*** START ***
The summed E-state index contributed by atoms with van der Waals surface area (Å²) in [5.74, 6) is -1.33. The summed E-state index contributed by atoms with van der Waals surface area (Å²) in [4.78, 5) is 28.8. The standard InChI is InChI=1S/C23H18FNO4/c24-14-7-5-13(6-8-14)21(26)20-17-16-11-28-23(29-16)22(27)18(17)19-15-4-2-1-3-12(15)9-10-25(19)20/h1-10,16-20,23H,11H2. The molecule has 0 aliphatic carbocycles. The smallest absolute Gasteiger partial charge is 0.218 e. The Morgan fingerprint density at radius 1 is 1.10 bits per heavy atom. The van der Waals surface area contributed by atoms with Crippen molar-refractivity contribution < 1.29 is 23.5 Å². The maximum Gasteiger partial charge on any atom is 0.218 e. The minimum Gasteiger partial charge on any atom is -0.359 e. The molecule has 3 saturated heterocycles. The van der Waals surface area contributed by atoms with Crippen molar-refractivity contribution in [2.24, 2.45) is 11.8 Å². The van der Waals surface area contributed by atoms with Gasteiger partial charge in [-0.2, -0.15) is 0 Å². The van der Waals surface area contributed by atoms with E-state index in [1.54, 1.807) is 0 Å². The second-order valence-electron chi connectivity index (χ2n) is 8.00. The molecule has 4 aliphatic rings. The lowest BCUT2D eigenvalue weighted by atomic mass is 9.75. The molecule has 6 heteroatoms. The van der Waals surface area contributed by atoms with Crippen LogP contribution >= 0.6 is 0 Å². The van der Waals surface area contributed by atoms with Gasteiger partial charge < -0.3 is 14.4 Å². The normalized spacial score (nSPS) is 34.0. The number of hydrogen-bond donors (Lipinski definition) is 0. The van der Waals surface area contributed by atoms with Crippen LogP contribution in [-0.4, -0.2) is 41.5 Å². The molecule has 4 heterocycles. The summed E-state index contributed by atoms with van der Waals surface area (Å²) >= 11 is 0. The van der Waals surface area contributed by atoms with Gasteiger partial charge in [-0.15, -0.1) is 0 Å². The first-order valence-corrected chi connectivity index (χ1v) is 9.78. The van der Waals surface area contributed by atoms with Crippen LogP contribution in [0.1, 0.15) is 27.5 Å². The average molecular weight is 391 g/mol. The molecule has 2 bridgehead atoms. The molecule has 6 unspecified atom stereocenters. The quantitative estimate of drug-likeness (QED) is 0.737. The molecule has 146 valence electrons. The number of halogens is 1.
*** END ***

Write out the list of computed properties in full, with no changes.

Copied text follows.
The summed E-state index contributed by atoms with van der Waals surface area (Å²) in [5.74, 6) is -1.33. The summed E-state index contributed by atoms with van der Waals surface area (Å²) in [4.78, 5) is 28.8. The standard InChI is InChI=1S/C23H18FNO4/c24-14-7-5-13(6-8-14)21(26)20-17-16-11-28-23(29-16)22(27)18(17)19-15-4-2-1-3-12(15)9-10-25(19)20/h1-10,16-20,23H,11H2. The molecule has 0 aliphatic carbocycles. The smallest absolute Gasteiger partial charge is 0.218 e. The Morgan fingerprint density at radius 1 is 1.10 bits per heavy atom. The van der Waals surface area contributed by atoms with Crippen molar-refractivity contribution < 1.29 is 23.5 Å². The maximum Gasteiger partial charge on any atom is 0.218 e. The minimum Gasteiger partial charge on any atom is -0.359 e. The molecule has 3 saturated heterocycles. The van der Waals surface area contributed by atoms with Crippen molar-refractivity contribution in [2.24, 2.45) is 11.8 Å². The van der Waals surface area contributed by atoms with Gasteiger partial charge in [-0.2, -0.15) is 0 Å². The van der Waals surface area contributed by atoms with E-state index in [1.54, 1.807) is 0 Å². The second-order valence-electron chi connectivity index (χ2n) is 8.00. The molecule has 4 aliphatic rings. The lowest BCUT2D eigenvalue weighted by atomic mass is 9.75. The molecule has 6 heteroatoms. The van der Waals surface area contributed by atoms with Crippen LogP contribution >= 0.6 is 0 Å². The van der Waals surface area contributed by atoms with Gasteiger partial charge < -0.3 is 14.4 Å². The normalized spacial score (nSPS) is 34.0. The number of hydrogen-bond donors (Lipinski definition) is 0. The van der Waals surface area contributed by atoms with Crippen LogP contribution in [-0.4, -0.2) is 41.5 Å². The molecule has 4 heterocycles. The summed E-state index contributed by atoms with van der Waals surface area (Å²) >= 11 is 0. The van der Waals surface area contributed by atoms with Gasteiger partial charge in [-0.15, -0.1) is 0 Å². The first-order valence-corrected chi connectivity index (χ1v) is 9.78. The van der Waals surface area contributed by atoms with Crippen LogP contribution in [0.1, 0.15) is 27.5 Å². The average molecular weight is 391 g/mol. The molecule has 2 bridgehead atoms. The molecule has 6 unspecified atom stereocenters. The quantitative estimate of drug-likeness (QED) is 0.737. The molecule has 146 valence electrons. The number of halogens is 1.